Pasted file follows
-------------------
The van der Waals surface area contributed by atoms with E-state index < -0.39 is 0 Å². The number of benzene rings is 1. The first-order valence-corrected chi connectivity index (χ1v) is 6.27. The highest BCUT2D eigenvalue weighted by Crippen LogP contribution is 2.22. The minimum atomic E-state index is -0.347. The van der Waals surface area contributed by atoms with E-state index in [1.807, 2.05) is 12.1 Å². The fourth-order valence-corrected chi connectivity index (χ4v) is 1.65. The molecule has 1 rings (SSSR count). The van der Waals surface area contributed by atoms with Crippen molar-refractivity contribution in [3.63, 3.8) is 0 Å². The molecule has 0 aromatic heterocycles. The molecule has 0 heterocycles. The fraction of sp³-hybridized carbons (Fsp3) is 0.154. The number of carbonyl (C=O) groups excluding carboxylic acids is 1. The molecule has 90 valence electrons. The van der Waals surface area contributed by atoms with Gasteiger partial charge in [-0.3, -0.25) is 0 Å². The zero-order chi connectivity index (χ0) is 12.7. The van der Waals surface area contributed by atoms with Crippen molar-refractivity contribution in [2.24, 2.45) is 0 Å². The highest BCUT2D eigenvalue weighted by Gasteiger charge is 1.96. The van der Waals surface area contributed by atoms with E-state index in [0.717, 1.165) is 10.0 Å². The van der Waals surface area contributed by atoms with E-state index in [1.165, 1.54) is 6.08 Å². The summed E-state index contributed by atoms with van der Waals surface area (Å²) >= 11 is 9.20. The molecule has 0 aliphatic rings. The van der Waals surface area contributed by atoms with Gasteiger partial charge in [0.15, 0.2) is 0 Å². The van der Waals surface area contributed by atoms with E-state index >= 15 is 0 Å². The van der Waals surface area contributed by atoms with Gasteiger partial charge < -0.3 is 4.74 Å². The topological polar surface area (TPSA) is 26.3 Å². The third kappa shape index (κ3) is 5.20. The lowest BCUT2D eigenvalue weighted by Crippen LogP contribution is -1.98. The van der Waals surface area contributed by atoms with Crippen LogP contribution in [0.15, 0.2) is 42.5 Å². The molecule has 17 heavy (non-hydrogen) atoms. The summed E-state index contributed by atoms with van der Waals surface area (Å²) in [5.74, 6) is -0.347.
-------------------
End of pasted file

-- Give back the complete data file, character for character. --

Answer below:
The van der Waals surface area contributed by atoms with E-state index < -0.39 is 0 Å². The number of benzene rings is 1. The first-order valence-corrected chi connectivity index (χ1v) is 6.27. The highest BCUT2D eigenvalue weighted by Crippen LogP contribution is 2.22. The minimum atomic E-state index is -0.347. The van der Waals surface area contributed by atoms with E-state index in [1.807, 2.05) is 12.1 Å². The fourth-order valence-corrected chi connectivity index (χ4v) is 1.65. The molecule has 1 rings (SSSR count). The van der Waals surface area contributed by atoms with Crippen molar-refractivity contribution in [3.63, 3.8) is 0 Å². The molecule has 0 aromatic heterocycles. The molecule has 0 heterocycles. The fraction of sp³-hybridized carbons (Fsp3) is 0.154. The number of carbonyl (C=O) groups excluding carboxylic acids is 1. The molecule has 90 valence electrons. The van der Waals surface area contributed by atoms with Gasteiger partial charge in [-0.3, -0.25) is 0 Å². The zero-order chi connectivity index (χ0) is 12.7. The van der Waals surface area contributed by atoms with Crippen molar-refractivity contribution in [2.24, 2.45) is 0 Å². The highest BCUT2D eigenvalue weighted by Gasteiger charge is 1.96. The van der Waals surface area contributed by atoms with E-state index in [0.717, 1.165) is 10.0 Å². The van der Waals surface area contributed by atoms with E-state index in [1.165, 1.54) is 6.08 Å². The summed E-state index contributed by atoms with van der Waals surface area (Å²) >= 11 is 9.20. The molecule has 0 aliphatic rings. The van der Waals surface area contributed by atoms with Gasteiger partial charge in [0.15, 0.2) is 0 Å². The van der Waals surface area contributed by atoms with E-state index >= 15 is 0 Å². The van der Waals surface area contributed by atoms with Gasteiger partial charge < -0.3 is 4.74 Å². The topological polar surface area (TPSA) is 26.3 Å². The third kappa shape index (κ3) is 5.20. The lowest BCUT2D eigenvalue weighted by Crippen LogP contribution is -1.98. The van der Waals surface area contributed by atoms with Crippen LogP contribution in [0.15, 0.2) is 42.5 Å². The molecule has 17 heavy (non-hydrogen) atoms. The summed E-state index contributed by atoms with van der Waals surface area (Å²) in [5.74, 6) is -0.347.